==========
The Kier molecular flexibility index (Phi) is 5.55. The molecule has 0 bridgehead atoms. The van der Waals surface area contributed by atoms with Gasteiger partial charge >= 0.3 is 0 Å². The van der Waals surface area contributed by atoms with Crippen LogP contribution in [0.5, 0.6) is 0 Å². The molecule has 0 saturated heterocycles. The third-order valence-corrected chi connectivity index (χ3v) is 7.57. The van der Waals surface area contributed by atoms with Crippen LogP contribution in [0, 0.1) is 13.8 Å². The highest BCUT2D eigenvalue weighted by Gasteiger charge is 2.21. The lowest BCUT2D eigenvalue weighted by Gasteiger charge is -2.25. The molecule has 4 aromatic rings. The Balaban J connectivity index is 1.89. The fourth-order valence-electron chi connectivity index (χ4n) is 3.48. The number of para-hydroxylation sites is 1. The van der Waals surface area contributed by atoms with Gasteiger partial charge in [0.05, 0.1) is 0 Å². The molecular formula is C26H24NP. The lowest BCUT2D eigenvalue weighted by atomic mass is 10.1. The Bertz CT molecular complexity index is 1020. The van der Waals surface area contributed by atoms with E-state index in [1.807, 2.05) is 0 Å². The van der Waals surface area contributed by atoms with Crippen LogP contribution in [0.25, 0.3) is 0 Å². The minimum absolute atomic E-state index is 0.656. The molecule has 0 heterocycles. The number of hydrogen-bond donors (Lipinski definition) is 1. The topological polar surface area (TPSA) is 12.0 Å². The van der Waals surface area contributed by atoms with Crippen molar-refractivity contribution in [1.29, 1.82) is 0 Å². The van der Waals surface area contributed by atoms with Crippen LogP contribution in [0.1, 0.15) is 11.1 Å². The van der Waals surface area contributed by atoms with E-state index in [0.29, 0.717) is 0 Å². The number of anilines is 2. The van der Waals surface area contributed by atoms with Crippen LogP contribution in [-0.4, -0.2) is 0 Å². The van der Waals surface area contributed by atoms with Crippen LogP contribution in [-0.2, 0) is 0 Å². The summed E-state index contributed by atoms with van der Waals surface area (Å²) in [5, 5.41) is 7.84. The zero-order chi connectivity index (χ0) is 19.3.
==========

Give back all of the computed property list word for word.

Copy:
The Kier molecular flexibility index (Phi) is 5.55. The molecule has 0 bridgehead atoms. The van der Waals surface area contributed by atoms with Gasteiger partial charge >= 0.3 is 0 Å². The van der Waals surface area contributed by atoms with Crippen LogP contribution in [0.5, 0.6) is 0 Å². The molecule has 0 saturated heterocycles. The third-order valence-corrected chi connectivity index (χ3v) is 7.57. The van der Waals surface area contributed by atoms with Crippen LogP contribution in [0, 0.1) is 13.8 Å². The highest BCUT2D eigenvalue weighted by Gasteiger charge is 2.21. The lowest BCUT2D eigenvalue weighted by Gasteiger charge is -2.25. The molecule has 4 aromatic rings. The Balaban J connectivity index is 1.89. The fourth-order valence-electron chi connectivity index (χ4n) is 3.48. The number of para-hydroxylation sites is 1. The van der Waals surface area contributed by atoms with Gasteiger partial charge in [0.05, 0.1) is 0 Å². The molecular formula is C26H24NP. The lowest BCUT2D eigenvalue weighted by atomic mass is 10.1. The Bertz CT molecular complexity index is 1020. The van der Waals surface area contributed by atoms with E-state index in [1.807, 2.05) is 0 Å². The van der Waals surface area contributed by atoms with Crippen LogP contribution in [0.25, 0.3) is 0 Å². The minimum absolute atomic E-state index is 0.656. The molecule has 0 heterocycles. The number of hydrogen-bond donors (Lipinski definition) is 1. The topological polar surface area (TPSA) is 12.0 Å². The van der Waals surface area contributed by atoms with Crippen molar-refractivity contribution in [1.29, 1.82) is 0 Å². The van der Waals surface area contributed by atoms with Crippen LogP contribution in [0.1, 0.15) is 11.1 Å². The van der Waals surface area contributed by atoms with E-state index in [0.29, 0.717) is 0 Å². The number of anilines is 2. The van der Waals surface area contributed by atoms with Crippen LogP contribution in [-0.4, -0.2) is 0 Å². The van der Waals surface area contributed by atoms with Crippen LogP contribution in [-0.2, 0) is 0 Å². The summed E-state index contributed by atoms with van der Waals surface area (Å²) in [5, 5.41) is 7.84. The zero-order chi connectivity index (χ0) is 19.3.